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A (More) Mindful Approach to Online Teaching

I distinctly remember what my husband said when he found me typing an email to a student in the middle of the night, the glow of my laptop illuminating my face in the darkness: “You need to set better boundaries.” Suffering from insomnia–whether it was in the late stages of pregnancy or the first year of night feedings, I can’t remember–I rationalized my behavior by saying that I was being productive since I was up already, and that the student seemed genuinely distraught by the state of their paper in light of a pressing deadline.

In fact, his words resonated profoundly with my own sense of being out of balance. Online teaching can blur the boundaries between our work and our lives. People readily remark that online courses take a long time to design and develop, but less time to administer. In other words, they are more frontloaded than face-to-face courses. However, communication and interaction with students over email, Skype or Zoom, or even face-to-face can also place considerable demands on our time during the course of the semester. Because we can virtually correspond anytime and anyplace, it is easy to find oneself replying to students during times that one would not even entertain the possibility of a face-to-face meeting.

An added pressure is that online students consider prompt responses and feedback from their instructor crucial and an indication that they care. On their evaluations students report greater satisfaction when they receive prompt replies to their emails. Yet we do a disservice when we reply as soon as we see their email, regardless of the time of day. Although this might create a greater sense of satisfaction on the part of our students, it fuels the idea that instructors are constantly “on call” and undermines their own capacity to delay gratification, which is a crucial skill for self-regulated learning. Moreover, when they see that we have emailed in the middle of the night, they may conclude that it’s all right to prioritize other things over sleep, rest, and wellbeing. We lose the opportunity to model to our students a more balanced, mindful approach to our communication and interaction.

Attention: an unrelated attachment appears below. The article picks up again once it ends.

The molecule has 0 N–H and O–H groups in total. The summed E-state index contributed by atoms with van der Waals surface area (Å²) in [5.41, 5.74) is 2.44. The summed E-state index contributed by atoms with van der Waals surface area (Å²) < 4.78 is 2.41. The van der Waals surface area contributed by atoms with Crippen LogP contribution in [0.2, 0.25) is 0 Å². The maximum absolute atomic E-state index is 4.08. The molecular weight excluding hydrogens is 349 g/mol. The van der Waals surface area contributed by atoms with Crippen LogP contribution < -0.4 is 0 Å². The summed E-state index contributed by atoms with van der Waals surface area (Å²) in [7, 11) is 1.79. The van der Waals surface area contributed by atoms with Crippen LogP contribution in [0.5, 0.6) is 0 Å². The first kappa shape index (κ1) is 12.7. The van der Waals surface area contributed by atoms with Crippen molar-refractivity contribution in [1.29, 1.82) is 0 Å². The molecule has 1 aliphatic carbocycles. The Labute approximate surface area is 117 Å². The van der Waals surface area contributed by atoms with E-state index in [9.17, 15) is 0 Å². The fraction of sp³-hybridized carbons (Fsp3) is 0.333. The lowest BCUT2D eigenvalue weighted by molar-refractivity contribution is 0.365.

Mindfulness encourages us to cultivate an embodied presence, receptivity, and awareness of ourselves and our surroundings, so that instead of immediately reacting to what we experience, we can instead create space for a more thoughtful response. We may overlook our bodies as we interface with digital devices and screens, but as Linda Stone has observed through the phenomena of “email apnea” – the temporary absence or suspension of breathing, or shallow breathing, when doing email ( )– our online interactions have physical, emotional, and cognitive ramifications. By immediately replying to students’ emails, I was failing to address my own sleep habits, and I was not giving the space for students to try to resolve their problems by themselves. In the case of students who had clearly procrastinated and emailed me an hour or two before a deadline, one could even argue that I was encouraging bad habits.

Aiming for a quick turnaround, I was being reactive rather than responsive. A more mindful approach would have aligned my online communication with the expectations laid out in my syllabus, where I explain that email is my preferred method of contact, and that they should expect a reply within 24 hours. Those parameters allow for balance: one can establish hours to be offline. Admittedly, we may still find the need to accommodate students even when it impinges on our personal lives. Once I found myself emailing back and forth with a student, trying to clarify the expectations of the final project, when he suddenly asked, “Can we talk over the phone?” Although I was at my parents’ house, I felt bad and agreed to call. Bracing myself for the potential of a half-hour interruption, I dialed his phone number. After responding to various questions I hung up and looked at my phone. It had taken less than ten minutes.

This made me realize that we should take advantage of multiple channels of communication with our students. In another case, a student asked if we could meet face-to-face to discuss his ePortfolio for the course. We sat together looking at his laptop, and he scrolled through some of the ePortfolio pages to ask about my comments and suggestions. Again, within a very short span of time, I was able to address all of his concerns . . . and meet the student in person. These kinds of interactions with students–over the phone, via Zoom or Skype, or in person–not only show that we care about our students, but they contribute to a greater sense of embodied presence.

Although I still have a long way to go, I have found myself trying to be a more mindful online teacher, for the sake of both myself and my students.

Beverley McGuire

About Beverley McGuire

Beverley McGuire is an associate professor of East Asian Religions at the University of North Carolina Wilmington. She received her Ph.D. in East Asian Languages from Harvard University and her M.Div. from Harvard Divinity School. Her research interests include Chinese religious ethics, divination, religious games, and digital media. Her book Living Karma (Columbia University Press, 2014) examined a late imperial Chinese Buddhist monk who sought to change his karma through divination, repentance, and bodily practices such as blood-writing and burning his body. Her current research focuses on the impact of digital technologies on our moral attention - our capacity to discern and attend to morally salient features of a given situation.

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